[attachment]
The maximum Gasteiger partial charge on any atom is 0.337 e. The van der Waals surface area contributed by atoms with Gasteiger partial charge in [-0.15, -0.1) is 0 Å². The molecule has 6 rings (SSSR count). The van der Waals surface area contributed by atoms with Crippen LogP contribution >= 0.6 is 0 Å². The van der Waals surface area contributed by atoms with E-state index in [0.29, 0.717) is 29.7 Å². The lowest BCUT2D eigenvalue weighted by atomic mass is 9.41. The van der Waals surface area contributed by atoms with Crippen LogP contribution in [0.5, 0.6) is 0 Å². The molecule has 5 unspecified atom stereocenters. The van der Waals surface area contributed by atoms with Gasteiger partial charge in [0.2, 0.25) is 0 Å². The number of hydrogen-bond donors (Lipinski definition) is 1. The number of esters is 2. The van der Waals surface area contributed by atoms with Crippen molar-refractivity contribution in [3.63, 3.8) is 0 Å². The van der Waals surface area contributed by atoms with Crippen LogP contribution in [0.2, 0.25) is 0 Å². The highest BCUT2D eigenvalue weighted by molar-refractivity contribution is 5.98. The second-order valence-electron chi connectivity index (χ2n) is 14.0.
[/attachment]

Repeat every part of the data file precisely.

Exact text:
The maximum Gasteiger partial charge on any atom is 0.337 e. The van der Waals surface area contributed by atoms with Gasteiger partial charge in [-0.15, -0.1) is 0 Å². The molecule has 6 rings (SSSR count). The van der Waals surface area contributed by atoms with Crippen LogP contribution >= 0.6 is 0 Å². The van der Waals surface area contributed by atoms with E-state index in [0.29, 0.717) is 29.7 Å². The lowest BCUT2D eigenvalue weighted by atomic mass is 9.41. The van der Waals surface area contributed by atoms with Crippen LogP contribution in [0.5, 0.6) is 0 Å². The molecule has 5 unspecified atom stereocenters. The van der Waals surface area contributed by atoms with Gasteiger partial charge in [0.2, 0.25) is 0 Å². The number of hydrogen-bond donors (Lipinski definition) is 1. The number of esters is 2. The van der Waals surface area contributed by atoms with Crippen molar-refractivity contribution in [3.63, 3.8) is 0 Å². The van der Waals surface area contributed by atoms with Crippen LogP contribution in [0.2, 0.25) is 0 Å². The highest BCUT2D eigenvalue weighted by molar-refractivity contribution is 5.98. The second-order valence-electron chi connectivity index (χ2n) is 14.0.